Charles Schwab also offers two wealth management options for those seeking the guidance of a human financial planner: the Schwab Advisor Network and Schwab Private Client services. Portfolio minimums start at a steep $500,000 and offer access to one-on-one financial planning with certified analysts.
Pros and cons
There’s plenty to like about Schwab Intelligent Portfolios, but consider the drawbacks before you sign up.
- No advisory fees. The standard Schwab Intelligent Portfolios service is free to use.
- Account variety. You can open up almost any type of account with Schwab’s robo-advisor, including individual, trust, joint, custodial and various retirement accounts.
- 24/7 support. Round-the-clock customer support is available by phone and live chat.
- Account minimums. While some of its competitors let investors get started with any amount, you’ll need at least $5,000 to get started with Schwab.
- Limited tax-loss harvesting. Only portfolios of $50,000 and more qualify for tax-loss harvesting.
What do current users say?
Charles Schwab investor feedback is mixed. As of June 2021, Charles Schwab is not an accredited business with the Better Business Bureau (BBB) and receives 1.42 out of 5 stars after 26 customer reviews. The company’s Trustpilot reputation is also unfavorable, with a TrustScore of 1.8 out of 5 based on the feedback of 61 customers.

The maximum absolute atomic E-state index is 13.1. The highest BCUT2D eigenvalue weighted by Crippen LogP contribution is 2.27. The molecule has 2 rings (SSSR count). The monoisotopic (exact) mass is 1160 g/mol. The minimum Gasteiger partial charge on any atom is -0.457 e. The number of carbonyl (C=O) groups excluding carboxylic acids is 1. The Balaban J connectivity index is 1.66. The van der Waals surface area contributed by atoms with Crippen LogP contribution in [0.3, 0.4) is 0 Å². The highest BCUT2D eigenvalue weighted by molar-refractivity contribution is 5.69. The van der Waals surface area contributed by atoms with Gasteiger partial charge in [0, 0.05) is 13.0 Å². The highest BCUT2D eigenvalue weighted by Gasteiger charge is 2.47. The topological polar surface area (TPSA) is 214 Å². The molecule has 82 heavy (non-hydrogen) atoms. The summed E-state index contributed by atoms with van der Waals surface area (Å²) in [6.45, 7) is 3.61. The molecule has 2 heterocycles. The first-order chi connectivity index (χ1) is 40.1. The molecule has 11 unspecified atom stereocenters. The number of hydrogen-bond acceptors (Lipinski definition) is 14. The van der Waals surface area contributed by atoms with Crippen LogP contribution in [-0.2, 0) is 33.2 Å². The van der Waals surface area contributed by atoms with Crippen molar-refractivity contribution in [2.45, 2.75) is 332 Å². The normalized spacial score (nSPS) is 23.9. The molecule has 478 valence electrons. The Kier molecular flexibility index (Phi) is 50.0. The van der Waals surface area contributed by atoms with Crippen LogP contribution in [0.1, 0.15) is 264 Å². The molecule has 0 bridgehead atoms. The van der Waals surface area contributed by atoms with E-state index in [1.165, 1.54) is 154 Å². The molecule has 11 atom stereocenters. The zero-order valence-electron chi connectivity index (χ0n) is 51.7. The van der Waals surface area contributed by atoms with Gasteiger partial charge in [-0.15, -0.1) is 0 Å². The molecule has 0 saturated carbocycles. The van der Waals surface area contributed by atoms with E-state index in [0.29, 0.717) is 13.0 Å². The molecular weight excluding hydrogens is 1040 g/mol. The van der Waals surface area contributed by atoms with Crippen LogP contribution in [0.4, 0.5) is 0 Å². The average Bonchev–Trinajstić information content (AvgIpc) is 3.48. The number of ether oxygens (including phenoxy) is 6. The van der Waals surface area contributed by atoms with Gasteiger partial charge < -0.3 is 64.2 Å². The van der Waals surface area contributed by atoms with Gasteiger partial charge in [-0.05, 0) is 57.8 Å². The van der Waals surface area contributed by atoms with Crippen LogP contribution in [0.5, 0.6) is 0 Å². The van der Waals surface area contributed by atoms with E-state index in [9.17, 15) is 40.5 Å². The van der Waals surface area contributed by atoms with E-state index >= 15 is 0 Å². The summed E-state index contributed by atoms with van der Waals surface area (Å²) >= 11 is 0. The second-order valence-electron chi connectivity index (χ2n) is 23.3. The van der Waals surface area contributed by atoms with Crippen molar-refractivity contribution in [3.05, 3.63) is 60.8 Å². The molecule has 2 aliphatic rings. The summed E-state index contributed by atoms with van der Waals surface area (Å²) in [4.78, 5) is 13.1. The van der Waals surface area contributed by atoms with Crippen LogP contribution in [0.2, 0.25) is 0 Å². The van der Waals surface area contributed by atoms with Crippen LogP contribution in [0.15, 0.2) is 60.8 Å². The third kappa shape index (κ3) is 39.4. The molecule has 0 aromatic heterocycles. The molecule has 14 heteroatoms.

Charles Schwab has a total of 226 complaints to its name with the Consumer Financial Protection Bureau, but a majority of these complaints target the company’s banking products — not its robo-advisor. The same issue plagues its BBB and Trustpilot feedback: Not much of what we found is specific to Schwab Intelligent Portfolios.
That said, we unearthed some Reddit threads that mention Schwab’s robo-advisor. The sentiment among Redditors is quite positive. Investors praise the platform’s straightforward signup process and free, low-maintenance service.
The most common complaint? That it tends to keep up to 10% in cash holdings.
How do I get started?
To sign up, be prepared to provide your residential address, Social Security Number or Tax Identification Number and employer’s name and mailing address.